by Xinhua writers Sun Ding, Hu Yousong
WASHINGTON, May 12 (Xinhua) -- Greg Powers had never expected to see a major public health crisis, like the COVID-19 pandemic, in his lifetime. "It's just absolutely mind-boggling," he told Xinhua when describing his feeling of living through it. "It's surreal."
The once-in-a-century pandemic has unimaginably claimed 1 million lives out of more than 82 million infections in the United States over the past two years or so, and changed the nation -- and the rest of the world -- in ways big and small.
For Powers, an African American audio engineer who lives with his family in Arlington County, Virginia, on the East Coast, there has been no shortage of challenges because most of his assignments need to be worked on in studios -- forcing him to travel between home and workplace, which expose him to greater risks of catching the virus.
To protect himself and also those around him, Powers masks up wherever he goes, although most Americans are no longer required to cover their faces indoors in public areas.
Besides, in the first year of the pandemic, Powers wore gloves every single day at work when touching his equipment. He and his wife also chose to go to the pharmacy or grocery store late at night or very early in the morning to avoid contact with the crowd as much as possible.
"I'm not catching COVID though it's still out there," Powers said of his precaution. "I don't really have any physical ailments ... I have loved ones who have it. So it's a situation where I want to be as safe as possible, and I'll keep my family safe."
Powers, who has been fully vaccinated and received a booster shot, said the fact that there has been an obvious hesitancy among the African American community toward the vaccines is partly due to Washington's notorious record of using them to conduct medical experiments.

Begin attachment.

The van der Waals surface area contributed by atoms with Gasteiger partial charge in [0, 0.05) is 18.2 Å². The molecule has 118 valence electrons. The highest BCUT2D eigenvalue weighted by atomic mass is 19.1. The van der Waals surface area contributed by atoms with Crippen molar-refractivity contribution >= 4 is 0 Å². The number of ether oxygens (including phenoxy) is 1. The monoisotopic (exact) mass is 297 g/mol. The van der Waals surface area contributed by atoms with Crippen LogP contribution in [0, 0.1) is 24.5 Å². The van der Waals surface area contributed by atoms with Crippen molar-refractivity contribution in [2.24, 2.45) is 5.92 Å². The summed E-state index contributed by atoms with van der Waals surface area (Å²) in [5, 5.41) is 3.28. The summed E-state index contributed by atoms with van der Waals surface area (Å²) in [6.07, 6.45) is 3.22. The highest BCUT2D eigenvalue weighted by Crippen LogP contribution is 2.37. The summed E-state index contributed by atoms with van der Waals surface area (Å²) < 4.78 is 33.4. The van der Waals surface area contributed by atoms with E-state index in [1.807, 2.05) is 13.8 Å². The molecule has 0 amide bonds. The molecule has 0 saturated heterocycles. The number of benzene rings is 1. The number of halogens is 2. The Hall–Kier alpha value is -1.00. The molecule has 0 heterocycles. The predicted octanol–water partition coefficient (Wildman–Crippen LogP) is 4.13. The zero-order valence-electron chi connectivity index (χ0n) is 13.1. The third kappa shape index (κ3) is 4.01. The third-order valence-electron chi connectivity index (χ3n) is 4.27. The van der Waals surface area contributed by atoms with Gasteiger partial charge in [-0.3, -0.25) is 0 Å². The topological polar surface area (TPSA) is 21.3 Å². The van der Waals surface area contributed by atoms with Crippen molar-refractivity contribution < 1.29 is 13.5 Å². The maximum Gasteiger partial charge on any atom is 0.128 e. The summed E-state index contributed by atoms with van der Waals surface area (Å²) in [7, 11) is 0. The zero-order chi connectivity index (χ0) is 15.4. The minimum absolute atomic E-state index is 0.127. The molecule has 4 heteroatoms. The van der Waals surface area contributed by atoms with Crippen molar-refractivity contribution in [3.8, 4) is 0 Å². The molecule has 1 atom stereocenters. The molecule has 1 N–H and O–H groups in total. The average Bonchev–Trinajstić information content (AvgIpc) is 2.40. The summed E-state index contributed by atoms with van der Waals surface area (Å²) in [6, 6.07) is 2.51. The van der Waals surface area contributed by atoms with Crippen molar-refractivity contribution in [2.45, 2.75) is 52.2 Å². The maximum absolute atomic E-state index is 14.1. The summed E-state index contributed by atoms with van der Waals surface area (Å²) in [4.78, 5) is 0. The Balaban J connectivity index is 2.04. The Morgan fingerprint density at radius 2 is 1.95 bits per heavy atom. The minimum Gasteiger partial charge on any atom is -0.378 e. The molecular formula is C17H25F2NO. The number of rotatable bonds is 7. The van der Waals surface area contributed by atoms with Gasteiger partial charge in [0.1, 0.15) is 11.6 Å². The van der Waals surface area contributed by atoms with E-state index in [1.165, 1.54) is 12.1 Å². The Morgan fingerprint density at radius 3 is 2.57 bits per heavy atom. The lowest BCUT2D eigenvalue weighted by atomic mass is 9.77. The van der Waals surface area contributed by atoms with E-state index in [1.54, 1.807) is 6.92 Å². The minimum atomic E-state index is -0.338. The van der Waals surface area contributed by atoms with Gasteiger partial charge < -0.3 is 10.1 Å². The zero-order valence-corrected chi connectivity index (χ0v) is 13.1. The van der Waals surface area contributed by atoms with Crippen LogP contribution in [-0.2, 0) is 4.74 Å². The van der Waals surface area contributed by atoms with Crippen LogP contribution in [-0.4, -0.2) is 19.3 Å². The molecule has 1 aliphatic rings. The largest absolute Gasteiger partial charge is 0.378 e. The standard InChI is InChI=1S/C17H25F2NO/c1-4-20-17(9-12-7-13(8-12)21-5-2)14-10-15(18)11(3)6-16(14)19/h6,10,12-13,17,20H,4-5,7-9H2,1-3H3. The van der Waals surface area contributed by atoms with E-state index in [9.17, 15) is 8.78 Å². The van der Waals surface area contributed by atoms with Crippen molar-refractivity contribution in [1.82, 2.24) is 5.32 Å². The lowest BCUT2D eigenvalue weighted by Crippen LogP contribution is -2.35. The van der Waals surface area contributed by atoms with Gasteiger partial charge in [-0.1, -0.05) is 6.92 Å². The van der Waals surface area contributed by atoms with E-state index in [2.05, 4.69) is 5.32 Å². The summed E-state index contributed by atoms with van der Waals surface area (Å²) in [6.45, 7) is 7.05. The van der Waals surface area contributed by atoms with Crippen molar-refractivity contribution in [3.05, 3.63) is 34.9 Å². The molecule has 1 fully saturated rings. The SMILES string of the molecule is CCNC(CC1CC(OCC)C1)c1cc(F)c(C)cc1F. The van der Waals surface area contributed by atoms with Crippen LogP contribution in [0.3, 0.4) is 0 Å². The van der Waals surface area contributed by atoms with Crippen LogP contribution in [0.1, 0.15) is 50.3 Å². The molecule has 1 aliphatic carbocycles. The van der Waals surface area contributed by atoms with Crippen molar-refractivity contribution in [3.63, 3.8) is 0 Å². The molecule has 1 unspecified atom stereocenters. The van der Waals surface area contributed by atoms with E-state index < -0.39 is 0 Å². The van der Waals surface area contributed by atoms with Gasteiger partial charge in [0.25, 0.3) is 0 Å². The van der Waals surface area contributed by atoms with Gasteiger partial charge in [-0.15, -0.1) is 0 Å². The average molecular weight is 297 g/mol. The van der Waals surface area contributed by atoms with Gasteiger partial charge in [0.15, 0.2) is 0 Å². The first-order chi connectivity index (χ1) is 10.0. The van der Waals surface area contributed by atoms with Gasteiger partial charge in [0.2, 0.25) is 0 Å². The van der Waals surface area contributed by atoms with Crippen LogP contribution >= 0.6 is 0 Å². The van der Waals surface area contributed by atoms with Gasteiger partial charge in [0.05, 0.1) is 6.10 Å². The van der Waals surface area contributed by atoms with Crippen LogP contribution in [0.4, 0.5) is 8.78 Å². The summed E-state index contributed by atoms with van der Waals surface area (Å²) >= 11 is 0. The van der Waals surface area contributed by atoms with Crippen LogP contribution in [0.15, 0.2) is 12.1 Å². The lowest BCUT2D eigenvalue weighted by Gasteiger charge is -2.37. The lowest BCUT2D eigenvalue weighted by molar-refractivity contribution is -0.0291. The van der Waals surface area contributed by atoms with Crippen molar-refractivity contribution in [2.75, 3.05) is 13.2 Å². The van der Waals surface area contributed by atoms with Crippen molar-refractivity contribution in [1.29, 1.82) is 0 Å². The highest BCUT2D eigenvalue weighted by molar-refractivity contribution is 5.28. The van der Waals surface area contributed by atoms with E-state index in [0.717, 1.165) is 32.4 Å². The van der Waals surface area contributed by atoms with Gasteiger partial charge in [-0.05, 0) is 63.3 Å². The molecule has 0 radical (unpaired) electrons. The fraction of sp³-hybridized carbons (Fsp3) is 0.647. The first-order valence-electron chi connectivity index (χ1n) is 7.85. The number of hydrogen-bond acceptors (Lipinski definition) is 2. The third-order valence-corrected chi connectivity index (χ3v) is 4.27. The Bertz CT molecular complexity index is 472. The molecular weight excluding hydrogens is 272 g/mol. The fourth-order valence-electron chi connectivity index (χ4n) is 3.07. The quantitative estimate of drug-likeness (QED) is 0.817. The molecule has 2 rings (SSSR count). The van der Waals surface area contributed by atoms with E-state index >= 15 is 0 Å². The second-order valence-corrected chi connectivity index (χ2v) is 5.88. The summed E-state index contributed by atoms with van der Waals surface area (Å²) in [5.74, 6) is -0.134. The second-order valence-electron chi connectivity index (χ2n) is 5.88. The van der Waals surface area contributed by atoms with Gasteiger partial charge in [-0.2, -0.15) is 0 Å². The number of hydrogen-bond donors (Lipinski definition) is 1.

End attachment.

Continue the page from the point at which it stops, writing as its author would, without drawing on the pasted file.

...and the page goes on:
Powers particularly referred to the infamous "Tuskegee Experiment" that began in 1932, in which hundreds of African Americans were recruited by doctors from the U.S. Public Health Service for a study to track the full progression of syphilis without effective care. In 1997, the White House issued a formal presidential apology for the study which was terminated in the 1970s. "They basically used people as Guinea pigs," Powers deplored. "There's a lot of distrust."
Though Powers said he believes most African Americans "have gotten beyond that" and tried to be vaccinated in this pandemic, he would still feel "relatively safe" if he could see "a whole bunch of different people from different races and cultures" in the line for a vaccination.
The vaccine hesitancy, along with an unequal distribution of healthcare and other resources, has contributed to the pandemic's disproportionate impact on African Americans who are more likely to suffer from preexisting medical conditions like obesity and diabetes, and who work as "essential workers" but are less likely to be insured than white people in the nation.
In Washington, D.C., located just across the Potomac River from Arlington County, African Americans account for roughly half of the population, but nearly four in five COVID-19-related deaths in the U.S. capital. In the first few months of the U.S. vaccine rollout, African Americans received shots at a much lower rate than their white peers.